Customers can't help but draw the conclusion that a more aggressive feature set means that the manufacturer is providing a more complete tablet experience and is more technologically agressive. Check out this clever ad from Amazon to see what I mean. Customers just assume that there is OS and app parity because of the hardware similarities. That's not the case, but it's the mistaken conclusion customers are led to draw.

Some of those new Android tablet customers soon become disappointed and put the device in a bottom [desk] drawer, as Tim Cook suggested. Some discover to their dismay that the selection of full screen apps is so much more limited than for the iPad, with 275,000 native apps. Some customers discover that the Twitter and browser clients are awful. Some tablets get returned. But it's not a good idea to single out those events as a rationalization for the iPad's superiority and inevitable, perpetual dominance. Many tablet customers are all too happy to save some money and live with a simple consumer tablet. In their minds, if simple and cheap is good, simpler and cheaper is better.

Getting Out Front Again

Apple got out in front with the iPad in 2010 and embarrassed the technical community. In 2013, the iPad mini doesn't have the best specs, and it's not the least expensive choice. Plus, iOS has its share of notable issues, including maps and timekeeping now and in the past. It's the best overall choice however, but Apple, it seems to me, hasn't been able to shift gears and articulate to the buying public why that's so.

Left to their own, customers are making choices dictated by massive efforts to cash in on Apple's innovation (patent wars) and massive spending to develop hardware that can leverage competing ecosystems. Apple's lack of aggressive, hard-nosed marketing and conservative approach to features, is just aiding the invasion.


Tech News Debris

Speaking of being technologically challenged, USA Today had a great article over the holidays about how parents are struggling to keep up with their kids in high tech. Worse, parents are losing touch with how the digital world is influencing their kids. This is food for thought: "Bridge the digital gap with your kids."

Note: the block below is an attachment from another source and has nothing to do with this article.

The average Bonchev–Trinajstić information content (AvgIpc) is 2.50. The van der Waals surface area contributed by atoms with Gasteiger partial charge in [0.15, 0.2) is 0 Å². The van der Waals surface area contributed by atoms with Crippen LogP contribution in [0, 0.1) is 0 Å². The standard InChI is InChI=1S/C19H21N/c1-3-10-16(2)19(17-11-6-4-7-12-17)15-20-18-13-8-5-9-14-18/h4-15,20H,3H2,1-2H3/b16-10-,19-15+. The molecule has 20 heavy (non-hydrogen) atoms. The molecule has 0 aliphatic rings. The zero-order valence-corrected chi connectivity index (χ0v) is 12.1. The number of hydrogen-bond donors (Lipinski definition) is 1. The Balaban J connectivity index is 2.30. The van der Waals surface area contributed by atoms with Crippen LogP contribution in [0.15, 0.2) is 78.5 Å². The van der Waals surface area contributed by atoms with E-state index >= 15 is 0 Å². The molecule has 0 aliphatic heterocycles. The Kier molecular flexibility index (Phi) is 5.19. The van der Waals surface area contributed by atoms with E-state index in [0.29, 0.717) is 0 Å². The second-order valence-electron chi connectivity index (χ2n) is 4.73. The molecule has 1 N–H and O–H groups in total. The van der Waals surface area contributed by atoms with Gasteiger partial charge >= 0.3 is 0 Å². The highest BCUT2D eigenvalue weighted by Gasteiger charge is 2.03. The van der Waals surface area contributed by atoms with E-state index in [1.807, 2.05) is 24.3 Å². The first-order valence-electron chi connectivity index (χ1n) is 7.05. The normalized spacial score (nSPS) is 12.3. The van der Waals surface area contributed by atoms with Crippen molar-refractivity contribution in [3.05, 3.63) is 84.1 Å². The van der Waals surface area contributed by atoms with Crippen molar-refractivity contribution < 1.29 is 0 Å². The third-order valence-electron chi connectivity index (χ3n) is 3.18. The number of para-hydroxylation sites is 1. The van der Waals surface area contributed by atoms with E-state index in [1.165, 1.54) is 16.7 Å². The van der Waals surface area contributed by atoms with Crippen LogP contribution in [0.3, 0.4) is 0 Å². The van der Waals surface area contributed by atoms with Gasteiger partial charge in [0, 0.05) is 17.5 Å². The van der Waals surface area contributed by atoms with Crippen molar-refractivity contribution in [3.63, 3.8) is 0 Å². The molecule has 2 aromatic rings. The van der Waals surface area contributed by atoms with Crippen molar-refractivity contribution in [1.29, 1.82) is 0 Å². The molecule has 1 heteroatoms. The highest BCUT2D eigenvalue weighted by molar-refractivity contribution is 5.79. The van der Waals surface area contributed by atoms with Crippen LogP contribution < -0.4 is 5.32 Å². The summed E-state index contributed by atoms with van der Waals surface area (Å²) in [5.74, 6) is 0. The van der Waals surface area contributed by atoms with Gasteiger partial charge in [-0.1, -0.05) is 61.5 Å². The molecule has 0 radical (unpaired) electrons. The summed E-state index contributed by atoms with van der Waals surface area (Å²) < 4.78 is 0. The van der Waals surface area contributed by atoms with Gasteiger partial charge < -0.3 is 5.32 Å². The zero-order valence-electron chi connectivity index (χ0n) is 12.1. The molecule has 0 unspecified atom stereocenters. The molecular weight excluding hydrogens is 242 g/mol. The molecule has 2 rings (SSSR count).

Sometimes, to make progress in technical thinking, you have to go out on a limb. Even be a little foolish. But then a cool thing happens. The far reaching idea is absorbed and then re-imagined, re-integrated by others, and true progress is made. Here's one of those articles, by Mike Elgan, one that should be read in that frame of mind. "What If the Next iPad, iMac, Business PC and Apple TV Are All One Device?"

Apple is not happy with Samsung. Apple has claimed that Samsung tablets and smartphones infringe on Apple patents, and Apple won a huge court case against Samsung for infringement. But Samsung will be penalized even more because Apple is transferring most if not all its semiconductor business away from Samsung. Here are the details, along with charts that drive the point home. "Apple Is Blasting A Multibillion-Dollar Hole In Samsung's Business."

One of the themes I'm seeing for 2013, at least in the tech community is the idea of decluttering one's life. The Internet can be all consuming, and wasting your time signing up for all these services, with attendant user names and passwords, and account maintenance, makes for a cluttered, distracted life. That in turn, leads to external intrusions on our lives through marketing (incessant nagging if you will). Instead, we all have ambitions to create something great, and we can't do that amidst the clutter. Here are some year-end thoughts that tell those stories in various ways.

Finally, privacy issues continue to plague us. In lieu of really good behavior by merchants, a pull back by the bad guys, and sound, comprehensive government legislation, it falls on us to secure our privacy. Here are some thoughts to kick off the year "3 Big Privacy Issues Of 2013 - And What You Can Do About Them."


Battleship photo via Shutterstock.

Richard Feynman Think Different image via Apple.